Meghan made a surprise appearance at a women’s center in Vancouver after boarding a floatplane on Vancouver Island. Downtown Eastside Women’s Centre shared a photo after Meghan’s visit captioned: “Look who we had tea with today. The Duchess of Sussex, Meghan Markle, visited us today to discuss issues affecting women in the community.”
Meghan sipped Tetley tea in Vancouver and spent more than an hour with managers and staff, learning about issues faced by marginalized and vulnerable women, making it Meghan’s first public engagement since she and Harry announced their plans of ‘stepping back’ as senior members of the Royal Family.
Before the visit, we saw pictures of Meghan boarding a floatplane in Victoria’s Inner Harbour.
Established in 1978, The Downtown Eastside Women’s Centre’s mission is to “provide basic needs and positive change for women and children in the Downtown Eastside of Vancouver.” They do that by providing basic needs, including nutritious meals, laundry, showers, phone and computer access, and clothing, as well as support services including advocacy, housing outreach, HIV case management, Chinese seniors outreach, victim services, and skills development.
More than 500 women use its services every day, according to its website.
CTV News reported:
The acting executive director of the centre, Kate Gibson, said she found out Monday morning that the Duchess of Sussex was hoping to arrange a visit.”I got an email from a Hotmail account that asked if someone could come by with their security,” said Gibson. “I didn’t know who it was so I wrote back and said, please let me know who you are and we’ll go from there.”
Gibson said she knew there was “something up” when she later got a call from a +44 number, and it turned out to be Meghan’s assistant. The day of the visit, Gibson simply asked her staff members to come to a meeting because they had a guest who wanted to meet them. “So they came to the meeting, and the first they knew is that they were shaking hands with her,” she said. Meghan’s visit lasted more than an hour, and Gibson said she was interested in hearing about the work the centre does for women in the Downtown Eastside.
“She was very interested in the plight of women in our community. And she would really like to learn more about things that she’s interested in like women’s issues,” said Gibson. “She has a real heart for it.” Meghan was accompanied by two security guards for the visit to the centre’s office, which is located across from Oppenheimer Park. “I think it’s remarkable that she’s interested,” said Gibson “And I think that it’s fantastic because she’s someone who can lend her voice to the whole discussion about women who are marginalized and women who live in poverty.”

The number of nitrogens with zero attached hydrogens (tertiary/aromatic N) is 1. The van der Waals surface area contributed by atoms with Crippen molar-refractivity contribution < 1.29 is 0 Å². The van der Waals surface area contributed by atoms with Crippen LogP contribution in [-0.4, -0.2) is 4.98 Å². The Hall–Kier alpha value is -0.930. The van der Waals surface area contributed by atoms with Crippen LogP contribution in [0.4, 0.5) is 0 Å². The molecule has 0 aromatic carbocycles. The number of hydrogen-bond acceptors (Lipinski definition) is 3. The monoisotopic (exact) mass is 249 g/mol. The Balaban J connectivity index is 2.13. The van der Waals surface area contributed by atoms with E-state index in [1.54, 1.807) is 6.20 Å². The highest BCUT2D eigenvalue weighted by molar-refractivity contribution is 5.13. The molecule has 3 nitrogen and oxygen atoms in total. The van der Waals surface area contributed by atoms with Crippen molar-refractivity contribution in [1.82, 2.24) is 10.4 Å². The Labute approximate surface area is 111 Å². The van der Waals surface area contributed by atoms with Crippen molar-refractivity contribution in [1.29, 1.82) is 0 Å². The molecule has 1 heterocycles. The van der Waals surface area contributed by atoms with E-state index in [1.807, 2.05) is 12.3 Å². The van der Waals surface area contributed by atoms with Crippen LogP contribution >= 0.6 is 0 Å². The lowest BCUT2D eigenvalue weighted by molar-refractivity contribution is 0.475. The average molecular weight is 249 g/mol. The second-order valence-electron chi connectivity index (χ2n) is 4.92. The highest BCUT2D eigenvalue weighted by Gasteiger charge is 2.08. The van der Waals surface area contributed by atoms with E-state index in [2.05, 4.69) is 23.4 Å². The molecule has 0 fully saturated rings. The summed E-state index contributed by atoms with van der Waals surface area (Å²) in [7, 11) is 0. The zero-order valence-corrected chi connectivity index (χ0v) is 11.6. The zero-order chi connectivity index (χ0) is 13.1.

Meghan continued her day in Vancouver by stopping by at an organization that has spent the past 21 years promoting rights and equality for young girls.
Over tea, and while taking notes, Meghan spent time listening to stories from the staff at the organization and discussed her commitment to advancing gender equity and other women’s issues with the group. Co-director Zoe Craig-Sparrow said: “We were very moved by the duchess visiting us despite terrible weather conditions in Vancouver and her very recent arrival. We were struck by how engaged and informed she was on the issues we discussed, and how quickly and gracefully she put us at ease. She was well-informed about the rights of girls and women and the need to challenge social inequality in a way that is holistic and global,” adds Craig-Sparrow. “Some of the issues we talked about included violence against girls; poverty and how it impacts access to education; girls’ rights in relation to the environment; leadership globally on issues of social and environmental justice; parallels between the struggles of girls in Canada with girls around the world; the need to approach social change in a holistic [and] integrated way, and how our proposed Justice for Girls Center aims to do just that.”
One of the key topics discussed during the meeting was Canada’s current and ongoing epidemic of violence against Indigenous girls and women, which has seen over 4,000 Indigenous women murdered or go missing across the country in the past 30 years. “This work is critically important in Canada where the impacts of colonization continue to harm indigenous girls and women through epidemic violence, social and economic inequality, environmental racism and denial of the rights of Indigenous peoples,” explains Craig-Sparrow, who was born and raised on Vancouver’s only First Nations band government, the Musqueam Indian Band.
Established in 1999, Justice For Girls aims to promote equality, freedom from violence & colonialism, and the health & well-being of teenage girls who live in poverty. They locate their work within the overall project of women’s equality. They believe eliminating violence and poverty in young women’s lives is essential to achieving equality. Recognizing and addressing the intersecting forms of oppression that young women face is fundamental to their work toward ending violence against girls and young women.
For her day out in Vancouver, Meghan brought back her Row Bea cable-knit cashmere and silk-blend sweater.
Suits fans will recognize the sweater from Rachel Zane’s wardrobe. We saw it in Season 3, Episode 9.
She styled it with her DL1961 Emma Power Leggings in Albany
Her boots are the La Chameau Jameson Quilted Leather Boots.
Boarding a seaplane, we saw Meghan wearing a Barbour jacket she’s been seen wearing a lot in her pre-royal days. She was also seen carrying her Cuyana Classic Structured Leather Tote. If her black Cuyana tote looks familiar, it’s because she carried the same one to Wimbledon in July to support her friend Serena Williams. Meghan even reportedly gifted the tote to her baby shower guests.